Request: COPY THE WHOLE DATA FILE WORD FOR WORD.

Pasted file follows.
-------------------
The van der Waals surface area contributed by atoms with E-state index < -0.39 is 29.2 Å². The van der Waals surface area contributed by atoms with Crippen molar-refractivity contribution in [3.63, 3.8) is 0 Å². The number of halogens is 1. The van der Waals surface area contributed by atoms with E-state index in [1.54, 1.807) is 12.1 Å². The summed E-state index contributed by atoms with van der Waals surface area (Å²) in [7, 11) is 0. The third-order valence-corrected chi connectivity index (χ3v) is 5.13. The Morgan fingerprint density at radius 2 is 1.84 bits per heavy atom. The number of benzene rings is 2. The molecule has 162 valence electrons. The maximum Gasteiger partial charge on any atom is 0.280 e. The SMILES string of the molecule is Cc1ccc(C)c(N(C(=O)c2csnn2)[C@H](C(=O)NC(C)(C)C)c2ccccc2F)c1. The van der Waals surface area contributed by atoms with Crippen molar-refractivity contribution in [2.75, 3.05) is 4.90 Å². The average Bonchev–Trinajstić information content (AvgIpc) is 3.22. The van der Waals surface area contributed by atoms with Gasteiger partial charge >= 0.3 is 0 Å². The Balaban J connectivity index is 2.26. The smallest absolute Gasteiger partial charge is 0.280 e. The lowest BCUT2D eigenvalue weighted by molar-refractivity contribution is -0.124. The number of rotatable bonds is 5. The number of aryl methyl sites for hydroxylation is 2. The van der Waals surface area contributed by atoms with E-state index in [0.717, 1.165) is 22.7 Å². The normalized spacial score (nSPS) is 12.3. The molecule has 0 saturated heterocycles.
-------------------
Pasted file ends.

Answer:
The van der Waals surface area contributed by atoms with E-state index < -0.39 is 29.2 Å². The van der Waals surface area contributed by atoms with Crippen molar-refractivity contribution in [3.63, 3.8) is 0 Å². The number of halogens is 1. The van der Waals surface area contributed by atoms with E-state index in [1.54, 1.807) is 12.1 Å². The summed E-state index contributed by atoms with van der Waals surface area (Å²) in [7, 11) is 0. The third-order valence-corrected chi connectivity index (χ3v) is 5.13. The Morgan fingerprint density at radius 2 is 1.84 bits per heavy atom. The number of benzene rings is 2. The molecule has 162 valence electrons. The maximum Gasteiger partial charge on any atom is 0.280 e. The SMILES string of the molecule is Cc1ccc(C)c(N(C(=O)c2csnn2)[C@H](C(=O)NC(C)(C)C)c2ccccc2F)c1. The van der Waals surface area contributed by atoms with Crippen molar-refractivity contribution in [2.75, 3.05) is 4.90 Å². The average Bonchev–Trinajstić information content (AvgIpc) is 3.22. The van der Waals surface area contributed by atoms with Gasteiger partial charge >= 0.3 is 0 Å². The Balaban J connectivity index is 2.26. The smallest absolute Gasteiger partial charge is 0.280 e. The lowest BCUT2D eigenvalue weighted by molar-refractivity contribution is -0.124. The number of rotatable bonds is 5. The number of aryl methyl sites for hydroxylation is 2. The van der Waals surface area contributed by atoms with E-state index in [0.717, 1.165) is 22.7 Å². The normalized spacial score (nSPS) is 12.3. The molecule has 0 saturated heterocycles.